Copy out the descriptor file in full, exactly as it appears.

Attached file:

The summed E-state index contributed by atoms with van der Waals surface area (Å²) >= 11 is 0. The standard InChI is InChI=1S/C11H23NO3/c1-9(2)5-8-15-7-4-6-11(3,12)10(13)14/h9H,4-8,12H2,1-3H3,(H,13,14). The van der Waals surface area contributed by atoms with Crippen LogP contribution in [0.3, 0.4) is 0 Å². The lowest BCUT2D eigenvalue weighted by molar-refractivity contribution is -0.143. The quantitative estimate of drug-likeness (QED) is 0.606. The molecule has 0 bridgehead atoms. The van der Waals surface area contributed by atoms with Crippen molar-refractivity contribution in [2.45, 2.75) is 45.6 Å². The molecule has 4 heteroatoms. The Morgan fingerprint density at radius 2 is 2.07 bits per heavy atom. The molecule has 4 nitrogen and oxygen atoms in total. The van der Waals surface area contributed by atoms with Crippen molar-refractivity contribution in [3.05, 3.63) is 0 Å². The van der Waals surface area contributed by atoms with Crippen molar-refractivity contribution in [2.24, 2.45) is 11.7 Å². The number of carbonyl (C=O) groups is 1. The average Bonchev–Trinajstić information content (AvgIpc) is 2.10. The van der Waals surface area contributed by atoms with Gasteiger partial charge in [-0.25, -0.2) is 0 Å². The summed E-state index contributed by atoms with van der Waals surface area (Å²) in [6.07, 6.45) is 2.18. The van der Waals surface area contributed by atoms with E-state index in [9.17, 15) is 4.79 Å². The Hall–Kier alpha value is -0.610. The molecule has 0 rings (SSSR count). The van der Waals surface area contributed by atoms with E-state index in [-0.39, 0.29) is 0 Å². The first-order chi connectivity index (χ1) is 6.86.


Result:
The summed E-state index contributed by atoms with van der Waals surface area (Å²) >= 11 is 0. The standard InChI is InChI=1S/C11H23NO3/c1-9(2)5-8-15-7-4-6-11(3,12)10(13)14/h9H,4-8,12H2,1-3H3,(H,13,14). The van der Waals surface area contributed by atoms with Crippen LogP contribution in [0.3, 0.4) is 0 Å². The lowest BCUT2D eigenvalue weighted by molar-refractivity contribution is -0.143. The quantitative estimate of drug-likeness (QED) is 0.606. The molecule has 0 bridgehead atoms. The van der Waals surface area contributed by atoms with Crippen molar-refractivity contribution in [2.45, 2.75) is 45.6 Å². The molecule has 4 heteroatoms. The Morgan fingerprint density at radius 2 is 2.07 bits per heavy atom. The molecule has 4 nitrogen and oxygen atoms in total. The van der Waals surface area contributed by atoms with Crippen molar-refractivity contribution in [3.05, 3.63) is 0 Å². The van der Waals surface area contributed by atoms with Crippen molar-refractivity contribution in [2.24, 2.45) is 11.7 Å². The number of carbonyl (C=O) groups is 1. The average Bonchev–Trinajstić information content (AvgIpc) is 2.10. The van der Waals surface area contributed by atoms with Gasteiger partial charge in [-0.25, -0.2) is 0 Å². The summed E-state index contributed by atoms with van der Waals surface area (Å²) in [6.07, 6.45) is 2.18. The van der Waals surface area contributed by atoms with E-state index in [9.17, 15) is 4.79 Å². The Hall–Kier alpha value is -0.610. The molecule has 0 rings (SSSR count). The van der Waals surface area contributed by atoms with E-state index in [-0.39, 0.29) is 0 Å². The first-order chi connectivity index (χ1) is 6.86.